There are other differences and similarities between these two thumpers. The Beta features separate oil chambers for the crankcase and transmission, while the KTM circulates the same oil through the engine and transmission. Both powerplants feature twin oil pumps for more effective circulation and scavenging, both have smooth-shifting six-speed transmissions, and both come with silky and linear-feeling hydraulic clutches. But these two are miles apart when it comes to their fueling systems. The Beta still uses a good old-fashioned Keihin FC-39 (39mm) carburetor while the KTM sports a more modern Keihin EFI system with a 42mm throttle body.
The KTM’s Keihin fuel-injected, SOHC, four-valve engine actually displaces 510.4cc, and uses a smaller bore and longer stroke than the Beta’s engine. Efficient engineering, such as designing the counterbalancer shaft to also drive the water pump, help to keep it compact.
Slugging It Out
It’s funny how wary these two opponents were of each other before we sent them into our testing arena – or rather how concerned their respective factory representatives were. While there is no malice between the two companies that we know about, each representative politely warned us to watch out for little “tricks” used by the other guy to improve their vehicle’s chances. One manufacturer warned us to make sure that the other’s bike had all of its smog-legal equipment hooked up, while the other pointed to a string of things that its rival is purported to do in order to give its bike the edge. Just goes to show you how close these two machines really are.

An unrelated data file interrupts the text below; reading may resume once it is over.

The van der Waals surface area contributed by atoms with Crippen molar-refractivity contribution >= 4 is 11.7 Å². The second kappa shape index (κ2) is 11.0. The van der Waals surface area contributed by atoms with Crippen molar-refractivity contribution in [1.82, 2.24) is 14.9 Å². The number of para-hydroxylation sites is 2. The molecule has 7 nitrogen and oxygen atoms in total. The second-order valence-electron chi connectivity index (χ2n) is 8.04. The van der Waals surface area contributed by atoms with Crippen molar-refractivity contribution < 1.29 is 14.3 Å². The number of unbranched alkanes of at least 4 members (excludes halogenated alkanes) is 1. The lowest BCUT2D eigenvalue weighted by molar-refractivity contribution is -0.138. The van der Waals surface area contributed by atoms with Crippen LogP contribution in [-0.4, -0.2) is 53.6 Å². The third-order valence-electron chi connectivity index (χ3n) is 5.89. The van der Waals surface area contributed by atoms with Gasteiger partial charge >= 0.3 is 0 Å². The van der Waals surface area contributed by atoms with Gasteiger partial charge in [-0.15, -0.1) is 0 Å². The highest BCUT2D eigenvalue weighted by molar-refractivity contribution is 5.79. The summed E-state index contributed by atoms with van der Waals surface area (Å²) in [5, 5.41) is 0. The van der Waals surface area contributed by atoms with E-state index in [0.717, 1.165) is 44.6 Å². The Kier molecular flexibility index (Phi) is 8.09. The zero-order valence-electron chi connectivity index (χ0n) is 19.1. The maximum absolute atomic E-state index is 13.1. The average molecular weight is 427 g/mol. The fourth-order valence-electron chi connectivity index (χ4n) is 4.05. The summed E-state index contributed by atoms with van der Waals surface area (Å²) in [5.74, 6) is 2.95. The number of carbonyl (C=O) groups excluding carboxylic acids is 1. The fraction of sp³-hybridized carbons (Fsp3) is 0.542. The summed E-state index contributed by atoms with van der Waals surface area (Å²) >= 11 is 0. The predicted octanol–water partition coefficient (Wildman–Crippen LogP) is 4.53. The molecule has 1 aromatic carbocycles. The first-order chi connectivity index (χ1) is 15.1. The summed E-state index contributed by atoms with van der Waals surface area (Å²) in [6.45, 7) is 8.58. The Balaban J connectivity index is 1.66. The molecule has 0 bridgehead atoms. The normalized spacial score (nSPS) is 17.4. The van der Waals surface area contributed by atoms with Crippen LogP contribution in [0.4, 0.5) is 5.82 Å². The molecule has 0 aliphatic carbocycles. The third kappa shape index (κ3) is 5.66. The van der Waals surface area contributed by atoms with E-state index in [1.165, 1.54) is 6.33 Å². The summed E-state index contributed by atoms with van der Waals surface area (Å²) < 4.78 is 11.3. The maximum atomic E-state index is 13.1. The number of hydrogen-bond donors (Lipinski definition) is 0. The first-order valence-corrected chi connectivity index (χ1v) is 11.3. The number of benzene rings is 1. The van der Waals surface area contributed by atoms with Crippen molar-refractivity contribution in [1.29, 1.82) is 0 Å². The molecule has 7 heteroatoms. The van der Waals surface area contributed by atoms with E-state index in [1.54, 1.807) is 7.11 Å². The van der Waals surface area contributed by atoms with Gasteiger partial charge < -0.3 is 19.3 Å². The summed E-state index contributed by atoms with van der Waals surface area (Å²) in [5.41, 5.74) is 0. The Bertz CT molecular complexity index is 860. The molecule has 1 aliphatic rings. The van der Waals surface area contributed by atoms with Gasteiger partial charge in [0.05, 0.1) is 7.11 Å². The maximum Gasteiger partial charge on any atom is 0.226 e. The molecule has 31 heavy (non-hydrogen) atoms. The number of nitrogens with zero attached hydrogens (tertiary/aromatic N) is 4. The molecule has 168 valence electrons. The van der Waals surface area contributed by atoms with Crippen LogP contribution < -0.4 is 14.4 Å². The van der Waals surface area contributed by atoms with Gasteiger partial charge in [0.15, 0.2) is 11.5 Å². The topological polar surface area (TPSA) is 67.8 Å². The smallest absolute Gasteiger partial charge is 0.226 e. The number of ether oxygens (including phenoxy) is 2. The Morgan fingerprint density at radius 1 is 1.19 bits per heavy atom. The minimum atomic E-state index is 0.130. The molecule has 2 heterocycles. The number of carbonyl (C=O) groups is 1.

So what did we find?
Our test KTM 500 EXC was delivered with two deviations from completely stock: The first was a significant change in gearing that equated to adding six teeth to the rear sprocket to yield shorter gearing than stock. The other change was that KTM’s tech services team took the time to balance the front wheel so it wouldn’t hop like a frog during high-speed pavement riding.
Our test Beta 520 RS was a CARB-legal unit designated for California and came complete with the evaporative canister and all of its breather hoses. American Beta distributor Tim Pilg assured as that our test unit was stone stock. No funny stuff. We believe him.
Despite not having as much overall torque as the KTM, the Beta’s healthy bottom-end grunt makes lofting the front end a cinch, just the thing for hopping over a log in the woods or off a rock in the dez.